Via their Management and Technology Center (sadly, now defunct), Du Pont then trained legions of engineers, scientists, and quality professionals on a “Strategy of Experimentation” called “SCO” for its sequence of **s**creening, **c**haracterization and **o**ptimization. This now-proven SCO strategy of experimentation, illustrated in the flow chart below, begins with fractional two-level designs to screen for previous unknown factors. During this initial phase, experimenters seek to discover the vital few factors that create statistically significant effects of practical importance for the goal of process improvement.

The ideal DOE for screening resolves main effects free of any two-factor interactions (2FI’s) in broad and shallow two-level factorial design. I recommend the “resolution IV” choices color-coded yellow on our “Regular Two-Level” builder (shown below). To get a handy (pun intended) primer on resolution, watch at least the first part of this Institute of Quality and Reliability YouTube video on Fractional Factorial Designs, Confounding and Resolution Codes.

If you would like to screen more than 8 factors, choose one of our unique “Min-Run Screen” designs. However, I advise you accept the program default to add 2 runs and make the experiment less susceptible to botched runs.

Stat-Ease® 360 and Design-Expert® software conveniently color-code and label different designs.

After throwing the trivial many factors off to the side (preferably by holding them fixed or blocking them out), the experimental program enters the characterization phase (the “C”) where interactions become evident. This requires a higher-resolution of V or better (green Regular Two-Level or Min-Run Characterization), or possibly full (white) two-level factorial designs. Also, add center points at this stage so curvature can be detected.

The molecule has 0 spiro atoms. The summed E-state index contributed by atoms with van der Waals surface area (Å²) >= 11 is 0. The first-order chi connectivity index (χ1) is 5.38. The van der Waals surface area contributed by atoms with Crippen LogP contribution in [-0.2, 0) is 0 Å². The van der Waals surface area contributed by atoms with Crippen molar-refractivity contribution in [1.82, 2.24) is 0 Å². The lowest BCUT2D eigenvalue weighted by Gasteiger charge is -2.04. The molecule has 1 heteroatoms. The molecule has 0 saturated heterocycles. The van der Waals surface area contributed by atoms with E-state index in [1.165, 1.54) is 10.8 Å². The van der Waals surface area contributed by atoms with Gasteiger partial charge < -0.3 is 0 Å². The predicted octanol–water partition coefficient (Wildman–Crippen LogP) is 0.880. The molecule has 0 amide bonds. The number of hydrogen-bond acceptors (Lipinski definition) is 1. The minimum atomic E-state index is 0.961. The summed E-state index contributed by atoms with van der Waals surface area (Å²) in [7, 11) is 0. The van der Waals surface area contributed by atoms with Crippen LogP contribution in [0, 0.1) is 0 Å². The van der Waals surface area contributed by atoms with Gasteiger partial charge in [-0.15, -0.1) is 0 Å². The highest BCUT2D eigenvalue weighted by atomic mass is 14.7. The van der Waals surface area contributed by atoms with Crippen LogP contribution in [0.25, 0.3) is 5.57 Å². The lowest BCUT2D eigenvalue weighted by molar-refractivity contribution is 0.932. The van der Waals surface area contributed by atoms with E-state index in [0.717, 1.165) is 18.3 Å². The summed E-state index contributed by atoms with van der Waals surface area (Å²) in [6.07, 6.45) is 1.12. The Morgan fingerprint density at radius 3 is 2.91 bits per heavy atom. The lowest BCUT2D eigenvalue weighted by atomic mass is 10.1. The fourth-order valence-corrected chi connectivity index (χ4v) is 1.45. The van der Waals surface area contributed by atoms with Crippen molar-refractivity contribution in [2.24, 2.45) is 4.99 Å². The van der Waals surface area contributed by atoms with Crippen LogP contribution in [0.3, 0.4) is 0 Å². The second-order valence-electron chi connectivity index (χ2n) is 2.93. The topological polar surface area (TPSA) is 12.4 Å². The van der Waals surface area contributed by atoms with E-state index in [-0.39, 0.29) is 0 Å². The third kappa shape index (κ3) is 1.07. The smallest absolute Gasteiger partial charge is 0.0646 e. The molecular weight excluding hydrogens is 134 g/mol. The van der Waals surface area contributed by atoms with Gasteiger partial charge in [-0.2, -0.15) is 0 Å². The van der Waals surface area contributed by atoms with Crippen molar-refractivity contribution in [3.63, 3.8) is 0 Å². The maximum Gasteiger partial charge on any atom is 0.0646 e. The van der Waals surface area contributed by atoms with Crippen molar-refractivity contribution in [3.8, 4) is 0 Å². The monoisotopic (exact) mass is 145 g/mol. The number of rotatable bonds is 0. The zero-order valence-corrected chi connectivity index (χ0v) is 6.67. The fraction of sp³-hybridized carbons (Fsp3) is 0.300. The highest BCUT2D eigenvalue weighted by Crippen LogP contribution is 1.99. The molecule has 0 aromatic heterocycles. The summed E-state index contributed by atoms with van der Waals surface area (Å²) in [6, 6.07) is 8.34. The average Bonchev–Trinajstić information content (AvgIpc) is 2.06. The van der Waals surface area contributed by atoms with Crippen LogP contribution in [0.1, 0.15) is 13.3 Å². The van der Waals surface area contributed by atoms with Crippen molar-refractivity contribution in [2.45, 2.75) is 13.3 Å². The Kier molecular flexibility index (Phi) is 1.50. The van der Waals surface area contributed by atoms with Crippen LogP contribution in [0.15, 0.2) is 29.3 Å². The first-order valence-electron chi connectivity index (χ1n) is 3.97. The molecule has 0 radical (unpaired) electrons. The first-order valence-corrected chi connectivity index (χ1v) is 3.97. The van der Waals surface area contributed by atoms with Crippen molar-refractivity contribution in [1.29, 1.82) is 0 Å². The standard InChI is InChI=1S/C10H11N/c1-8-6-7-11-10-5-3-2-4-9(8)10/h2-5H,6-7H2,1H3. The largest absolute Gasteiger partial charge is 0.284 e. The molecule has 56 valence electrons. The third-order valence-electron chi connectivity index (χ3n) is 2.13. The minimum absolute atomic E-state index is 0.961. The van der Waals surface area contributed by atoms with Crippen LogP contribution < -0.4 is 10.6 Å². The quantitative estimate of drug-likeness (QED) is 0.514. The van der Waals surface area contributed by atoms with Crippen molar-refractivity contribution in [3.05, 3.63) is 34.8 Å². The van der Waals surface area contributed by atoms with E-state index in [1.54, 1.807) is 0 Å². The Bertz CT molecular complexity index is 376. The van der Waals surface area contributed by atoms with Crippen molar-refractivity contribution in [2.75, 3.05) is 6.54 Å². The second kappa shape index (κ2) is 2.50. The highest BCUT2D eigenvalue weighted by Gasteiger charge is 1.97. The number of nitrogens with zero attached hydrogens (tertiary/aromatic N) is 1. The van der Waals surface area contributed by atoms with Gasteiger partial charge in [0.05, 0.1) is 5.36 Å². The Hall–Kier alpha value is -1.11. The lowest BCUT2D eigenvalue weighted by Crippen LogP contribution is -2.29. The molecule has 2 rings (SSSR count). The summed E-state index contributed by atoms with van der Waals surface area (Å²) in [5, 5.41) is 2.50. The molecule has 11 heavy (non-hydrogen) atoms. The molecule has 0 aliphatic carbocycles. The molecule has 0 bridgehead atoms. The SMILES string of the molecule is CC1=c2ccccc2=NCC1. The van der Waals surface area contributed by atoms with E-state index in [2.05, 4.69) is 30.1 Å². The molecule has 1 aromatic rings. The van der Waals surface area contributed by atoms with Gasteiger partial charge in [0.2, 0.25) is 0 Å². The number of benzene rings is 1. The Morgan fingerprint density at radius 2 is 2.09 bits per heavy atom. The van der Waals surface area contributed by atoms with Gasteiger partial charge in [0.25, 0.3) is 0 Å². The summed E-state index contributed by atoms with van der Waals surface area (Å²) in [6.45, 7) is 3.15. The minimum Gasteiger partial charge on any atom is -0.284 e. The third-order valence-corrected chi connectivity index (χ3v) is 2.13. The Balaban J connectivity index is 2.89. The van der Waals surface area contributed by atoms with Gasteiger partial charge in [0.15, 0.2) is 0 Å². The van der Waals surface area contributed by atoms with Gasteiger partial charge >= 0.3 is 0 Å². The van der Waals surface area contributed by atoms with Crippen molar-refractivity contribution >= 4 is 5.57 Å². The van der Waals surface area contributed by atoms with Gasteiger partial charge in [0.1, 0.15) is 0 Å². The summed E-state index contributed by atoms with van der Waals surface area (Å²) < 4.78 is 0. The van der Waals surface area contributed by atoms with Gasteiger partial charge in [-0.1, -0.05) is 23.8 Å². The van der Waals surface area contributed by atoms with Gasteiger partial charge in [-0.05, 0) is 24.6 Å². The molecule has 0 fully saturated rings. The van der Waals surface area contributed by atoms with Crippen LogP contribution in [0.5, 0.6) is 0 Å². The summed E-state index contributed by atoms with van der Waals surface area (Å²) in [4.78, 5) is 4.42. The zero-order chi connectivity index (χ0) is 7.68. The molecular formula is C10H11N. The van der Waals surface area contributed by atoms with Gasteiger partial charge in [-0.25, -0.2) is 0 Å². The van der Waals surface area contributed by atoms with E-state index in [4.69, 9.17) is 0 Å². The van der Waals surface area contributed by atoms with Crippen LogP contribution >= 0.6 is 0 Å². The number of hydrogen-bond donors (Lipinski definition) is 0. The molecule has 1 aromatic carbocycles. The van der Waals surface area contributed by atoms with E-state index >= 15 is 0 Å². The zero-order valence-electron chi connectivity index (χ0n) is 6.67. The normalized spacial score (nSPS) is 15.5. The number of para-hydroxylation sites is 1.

If you encounter significant curvature (per the very informative test provided in our software), use our design tools to augment your factorial design into a central composite for response surface methods (RSM). You then enter the optimization phase (the “O”).

However, if curvature is of no concern, skip to ruggedness (the “R” that finalizes the “SCOR”) and, hopefully, confirm with a low resolution (red) two-level design or a Plackett-Burman design (found under “Miscellaneous” in the “Factorial” section). Ideally you then find that your improved process can withstand field conditions. If not, then you will need to go back up to the beginning for a do-over.

The SCOR strategy, with some modification due to the nature of mixture DOE, works equally well for developing product formulations as it does for process improvement. For background, see my October 2022 blog on Strategy of Experiments for Formulations: Try Screening First!

Stat-Ease provides all the tools and training needed to deploy the SCOR strategy of experiments. For more details, watch my January webinar on YouTube. Then to master it, attend our Modern DOE for Process Optimization workshop.

Know the SCOR for a winning strategy of experiments!

There are a couple features in the latest release of Design-Expert and Stat-Ease 360 software programs (version 22.0) that I really love, and wanted to draw your attention to. These features are accessible to everyone, no matter if you are a novice or an expert in design of experiments.